Day 1 ~ The Flirting
The trek started early in the morning. Tumling, a few hundred feet lower in altitude was visible all the way from Tonglu. Two kilometers downhill, and the first pit stop for the day and we set of for Gairibas. The next seven kilometers of gradual descend was relatively easy compared to what was awaiting beyond. The next six kilometer ascend to Kalipokhri was the first trial of endurance. The rewards were gratifying though. A beautiful hamlet at an elevation of ten thousand feet and derives its name form a small perennial pond where the water is apparently black and is therefore considered magical and sacred by the villagers.
The setting Sun filled the valleys in mist of gold, which stretched as far as the eye could see. The play of light on the slithering clouds and fog orchestrated spectacular concerts of color. With twilight setting in, the mountains became more seductive alluring the mind into a trance the high of which rivaled physical pleasures.
Prominent human presence in Sandakphu made it less enchanting than Tonglu, the aura of the place untouched though. The moonlit night giving a clear view of the mountains which were closer than ever before. The gushing wind felt like piercing needles on bare skin. It was too strong for a steady shot and lenses were fogging in seconds. Maybe she didn’t want to give her up so easily.
Day 2 ~ The Infatuation
Phalut was the final destination of this journey. At an altitude of twelve thousand feet, which is almost of the same elevation of Sandakphu, the trail to Phalut follows mountain ridges and traverses expansive meadows. Twenty one kilometers of uninterrupted terrain and a view of the greater Himalayan peaks in Nepal, makes this trail most rewarding.
The vast meadows devoid of vegetation are lined with burned trees struck by lightning. The charred trunks standing erect on the barren land in stark contrast to the surrounding dense forest down in the valleys, gives the place a surrealistic feel. There are two tiny settlements on the way. The first is Sabarkum, which is fourteen kilometers from Sandakphu and barely has any human inhabitants. A few roofless stone houses that seem abandoned, lie in desolation. There is an open pond deep down near the forest that served to replenish water bottles for trekkers. Two kilometers further is Molley and is a diversion to Gorkhey.
The last few kilometers of ascend to Phalut was demanding. With the view of the mountains blocked, the driving force lost its vigor and I faltered at times. Nevertheless the last milestone was conquered. The Trekkers Hut here is at the Southern base of the summit and therefore has no views of the mountains to the North. The night was difficult and felt crippling. Not because of the bone chilling wind or the aching heels, but for the longingness. The moonlit path to the summit was alluring, but fog and poor visibility deterred an attempt to climb in the dark. And I regret to this day for not having done that.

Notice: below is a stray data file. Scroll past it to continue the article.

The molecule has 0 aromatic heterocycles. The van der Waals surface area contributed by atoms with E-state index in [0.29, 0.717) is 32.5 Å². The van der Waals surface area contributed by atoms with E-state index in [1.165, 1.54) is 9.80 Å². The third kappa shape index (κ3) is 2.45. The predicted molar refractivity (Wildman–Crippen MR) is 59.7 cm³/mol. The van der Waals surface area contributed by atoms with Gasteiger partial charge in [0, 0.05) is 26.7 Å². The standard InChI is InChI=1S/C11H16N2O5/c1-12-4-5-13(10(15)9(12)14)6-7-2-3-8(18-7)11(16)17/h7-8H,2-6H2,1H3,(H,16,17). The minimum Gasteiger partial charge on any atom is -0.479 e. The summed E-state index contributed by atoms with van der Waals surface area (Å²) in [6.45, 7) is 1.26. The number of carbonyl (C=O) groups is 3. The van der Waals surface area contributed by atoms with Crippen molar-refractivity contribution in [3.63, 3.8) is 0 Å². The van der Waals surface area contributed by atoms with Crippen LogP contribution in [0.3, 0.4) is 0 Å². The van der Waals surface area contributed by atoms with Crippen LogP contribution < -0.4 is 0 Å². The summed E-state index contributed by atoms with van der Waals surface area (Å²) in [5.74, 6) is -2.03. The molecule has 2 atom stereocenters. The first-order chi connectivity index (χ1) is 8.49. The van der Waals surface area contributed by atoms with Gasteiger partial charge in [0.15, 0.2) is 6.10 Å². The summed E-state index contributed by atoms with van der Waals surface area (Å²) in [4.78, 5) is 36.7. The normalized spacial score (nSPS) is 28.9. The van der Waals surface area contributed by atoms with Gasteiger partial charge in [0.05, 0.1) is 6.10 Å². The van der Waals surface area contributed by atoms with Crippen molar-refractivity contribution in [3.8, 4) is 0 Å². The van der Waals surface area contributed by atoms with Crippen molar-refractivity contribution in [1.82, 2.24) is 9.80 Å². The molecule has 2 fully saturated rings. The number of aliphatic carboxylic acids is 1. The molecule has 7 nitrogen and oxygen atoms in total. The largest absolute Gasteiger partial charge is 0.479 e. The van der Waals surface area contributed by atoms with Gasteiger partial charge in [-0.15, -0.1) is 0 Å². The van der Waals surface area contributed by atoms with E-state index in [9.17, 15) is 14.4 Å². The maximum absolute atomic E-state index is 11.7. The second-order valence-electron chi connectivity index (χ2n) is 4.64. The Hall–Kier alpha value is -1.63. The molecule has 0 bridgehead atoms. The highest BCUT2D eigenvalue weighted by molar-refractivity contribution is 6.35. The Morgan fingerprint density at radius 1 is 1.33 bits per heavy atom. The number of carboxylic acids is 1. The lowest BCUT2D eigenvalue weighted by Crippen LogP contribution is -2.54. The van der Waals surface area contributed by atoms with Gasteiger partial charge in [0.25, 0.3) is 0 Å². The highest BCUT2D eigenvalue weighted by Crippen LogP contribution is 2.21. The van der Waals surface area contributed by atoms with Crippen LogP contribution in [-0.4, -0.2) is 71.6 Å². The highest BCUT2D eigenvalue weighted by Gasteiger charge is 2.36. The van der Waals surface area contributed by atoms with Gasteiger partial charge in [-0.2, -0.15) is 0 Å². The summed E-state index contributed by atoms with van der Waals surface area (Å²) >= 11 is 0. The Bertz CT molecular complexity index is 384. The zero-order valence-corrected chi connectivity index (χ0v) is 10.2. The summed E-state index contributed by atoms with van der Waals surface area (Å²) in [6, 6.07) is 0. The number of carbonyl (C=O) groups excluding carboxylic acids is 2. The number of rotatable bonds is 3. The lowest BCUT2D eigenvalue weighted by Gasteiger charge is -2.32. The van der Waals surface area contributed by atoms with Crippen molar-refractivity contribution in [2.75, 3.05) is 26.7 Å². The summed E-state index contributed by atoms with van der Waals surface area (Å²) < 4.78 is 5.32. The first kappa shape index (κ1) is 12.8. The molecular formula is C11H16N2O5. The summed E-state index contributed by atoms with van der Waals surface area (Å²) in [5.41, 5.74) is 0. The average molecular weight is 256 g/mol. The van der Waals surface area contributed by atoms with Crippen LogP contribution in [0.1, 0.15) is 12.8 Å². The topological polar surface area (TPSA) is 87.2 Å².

Day 3 ~ The Bonding
At daybreak the fog thinned out alleviating the disappointment. Overly enthusiastic, I rushed half way to the top which was ungentlemanly. Up there in the mountains one needs to be disciplined and patient. A handful of snow from the last fall appeased the thirst, and the soul later. Following the ridge I walked past a stone pillar, marking the confluence of borders of Nepal, Bengal and Sikkim. With a few more steps I had reached the summit, the pinnacle of this journey, and the beginning of more to embark on.
The gushing wind eventually cleared the fog revealing an infinite vastness of deep blue sky and a breathtaking panorama. The majestic ‘Sleeping Buddha’, dominated the horizon. The magical figure that kept me captivated all the way long and in whose search I had undertaken this endeavor. Mt. Kumbhakarna, Kanchenjunga and Mt. Pandim together are called ‘The Sleeping Buddha’. To the far West is Mt. Everest, Lhotse and Makalu, and to the right peaks of Sikkim and Bhutan, forms one of the most fascinating views.
As the old saying goes, “The mountains will either break you or make you.”; The body pushed beyond the comfort of pseudo ecstasies, a mind cleansed of existential crisis, a reinforced character, and heart half –filled, this journey of self-discovery and realization did not end there…